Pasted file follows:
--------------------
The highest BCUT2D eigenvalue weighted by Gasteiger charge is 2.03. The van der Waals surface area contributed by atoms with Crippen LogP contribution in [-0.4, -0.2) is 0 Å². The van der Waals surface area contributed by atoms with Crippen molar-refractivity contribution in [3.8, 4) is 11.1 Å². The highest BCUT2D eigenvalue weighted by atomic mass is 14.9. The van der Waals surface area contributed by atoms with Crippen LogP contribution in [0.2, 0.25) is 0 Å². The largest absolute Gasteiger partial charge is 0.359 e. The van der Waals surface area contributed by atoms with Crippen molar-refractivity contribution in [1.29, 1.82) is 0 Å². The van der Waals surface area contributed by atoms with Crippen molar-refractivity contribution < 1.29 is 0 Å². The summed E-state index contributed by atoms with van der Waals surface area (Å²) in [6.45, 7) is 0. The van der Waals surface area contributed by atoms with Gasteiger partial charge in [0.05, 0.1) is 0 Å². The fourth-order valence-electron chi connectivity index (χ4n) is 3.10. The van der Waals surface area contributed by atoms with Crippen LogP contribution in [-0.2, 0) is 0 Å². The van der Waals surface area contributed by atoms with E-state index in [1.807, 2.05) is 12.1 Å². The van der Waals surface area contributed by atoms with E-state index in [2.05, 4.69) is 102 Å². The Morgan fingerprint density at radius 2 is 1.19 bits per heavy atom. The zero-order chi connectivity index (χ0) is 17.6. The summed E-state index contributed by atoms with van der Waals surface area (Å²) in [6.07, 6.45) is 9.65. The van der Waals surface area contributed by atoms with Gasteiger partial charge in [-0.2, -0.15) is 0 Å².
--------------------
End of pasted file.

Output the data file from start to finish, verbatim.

The highest BCUT2D eigenvalue weighted by Gasteiger charge is 2.03. The van der Waals surface area contributed by atoms with Crippen LogP contribution in [-0.4, -0.2) is 0 Å². The van der Waals surface area contributed by atoms with Crippen molar-refractivity contribution in [3.8, 4) is 11.1 Å². The highest BCUT2D eigenvalue weighted by atomic mass is 14.9. The van der Waals surface area contributed by atoms with Crippen LogP contribution in [0.2, 0.25) is 0 Å². The largest absolute Gasteiger partial charge is 0.359 e. The van der Waals surface area contributed by atoms with Crippen molar-refractivity contribution in [1.29, 1.82) is 0 Å². The van der Waals surface area contributed by atoms with Crippen molar-refractivity contribution < 1.29 is 0 Å². The summed E-state index contributed by atoms with van der Waals surface area (Å²) in [6.45, 7) is 0. The van der Waals surface area contributed by atoms with Gasteiger partial charge in [0.05, 0.1) is 0 Å². The fourth-order valence-electron chi connectivity index (χ4n) is 3.10. The van der Waals surface area contributed by atoms with Crippen LogP contribution in [-0.2, 0) is 0 Å². The van der Waals surface area contributed by atoms with E-state index in [1.807, 2.05) is 12.1 Å². The van der Waals surface area contributed by atoms with E-state index in [2.05, 4.69) is 102 Å². The Morgan fingerprint density at radius 2 is 1.19 bits per heavy atom. The zero-order chi connectivity index (χ0) is 17.6. The summed E-state index contributed by atoms with van der Waals surface area (Å²) in [6.07, 6.45) is 9.65. The van der Waals surface area contributed by atoms with Gasteiger partial charge in [-0.2, -0.15) is 0 Å².